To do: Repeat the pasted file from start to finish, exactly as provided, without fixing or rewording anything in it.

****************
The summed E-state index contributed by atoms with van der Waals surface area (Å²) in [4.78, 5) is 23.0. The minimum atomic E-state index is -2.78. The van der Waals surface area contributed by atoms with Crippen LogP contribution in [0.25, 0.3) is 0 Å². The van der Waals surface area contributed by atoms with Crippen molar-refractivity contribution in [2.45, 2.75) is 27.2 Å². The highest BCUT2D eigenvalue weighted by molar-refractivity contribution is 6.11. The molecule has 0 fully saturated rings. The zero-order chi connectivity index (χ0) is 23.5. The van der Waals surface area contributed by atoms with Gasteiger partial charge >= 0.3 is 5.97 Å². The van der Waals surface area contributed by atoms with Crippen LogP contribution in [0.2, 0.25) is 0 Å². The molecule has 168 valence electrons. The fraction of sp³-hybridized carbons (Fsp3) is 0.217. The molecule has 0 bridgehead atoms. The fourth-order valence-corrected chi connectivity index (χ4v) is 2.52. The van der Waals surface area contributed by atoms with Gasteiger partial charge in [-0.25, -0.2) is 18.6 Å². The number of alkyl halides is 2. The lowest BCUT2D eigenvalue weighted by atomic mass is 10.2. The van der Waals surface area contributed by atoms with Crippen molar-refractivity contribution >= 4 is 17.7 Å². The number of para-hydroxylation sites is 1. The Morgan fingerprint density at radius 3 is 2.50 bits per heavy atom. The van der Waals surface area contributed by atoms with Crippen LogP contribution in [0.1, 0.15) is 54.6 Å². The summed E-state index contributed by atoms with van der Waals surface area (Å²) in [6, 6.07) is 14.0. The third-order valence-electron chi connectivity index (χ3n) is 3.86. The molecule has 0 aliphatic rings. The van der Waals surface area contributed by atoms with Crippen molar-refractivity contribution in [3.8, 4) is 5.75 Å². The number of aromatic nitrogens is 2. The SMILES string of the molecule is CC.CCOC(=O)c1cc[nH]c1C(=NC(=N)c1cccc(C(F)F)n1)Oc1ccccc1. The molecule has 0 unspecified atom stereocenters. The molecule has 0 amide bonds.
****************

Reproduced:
The summed E-state index contributed by atoms with van der Waals surface area (Å²) in [4.78, 5) is 23.0. The minimum atomic E-state index is -2.78. The van der Waals surface area contributed by atoms with Crippen LogP contribution in [0.25, 0.3) is 0 Å². The van der Waals surface area contributed by atoms with Crippen molar-refractivity contribution in [2.45, 2.75) is 27.2 Å². The highest BCUT2D eigenvalue weighted by molar-refractivity contribution is 6.11. The molecule has 0 fully saturated rings. The zero-order chi connectivity index (χ0) is 23.5. The van der Waals surface area contributed by atoms with Gasteiger partial charge >= 0.3 is 5.97 Å². The van der Waals surface area contributed by atoms with Crippen LogP contribution in [0.2, 0.25) is 0 Å². The molecule has 168 valence electrons. The fraction of sp³-hybridized carbons (Fsp3) is 0.217. The molecule has 0 bridgehead atoms. The fourth-order valence-corrected chi connectivity index (χ4v) is 2.52. The van der Waals surface area contributed by atoms with Gasteiger partial charge in [-0.25, -0.2) is 18.6 Å². The number of alkyl halides is 2. The lowest BCUT2D eigenvalue weighted by atomic mass is 10.2. The van der Waals surface area contributed by atoms with Crippen molar-refractivity contribution >= 4 is 17.7 Å². The number of para-hydroxylation sites is 1. The Morgan fingerprint density at radius 3 is 2.50 bits per heavy atom. The van der Waals surface area contributed by atoms with Crippen LogP contribution in [0.1, 0.15) is 54.6 Å². The summed E-state index contributed by atoms with van der Waals surface area (Å²) in [6, 6.07) is 14.0. The third-order valence-electron chi connectivity index (χ3n) is 3.86. The molecule has 0 aliphatic rings. The van der Waals surface area contributed by atoms with Crippen molar-refractivity contribution in [3.8, 4) is 5.75 Å². The number of aromatic nitrogens is 2. The SMILES string of the molecule is CC.CCOC(=O)c1cc[nH]c1C(=NC(=N)c1cccc(C(F)F)n1)Oc1ccccc1. The molecule has 0 unspecified atom stereocenters. The molecule has 0 amide bonds.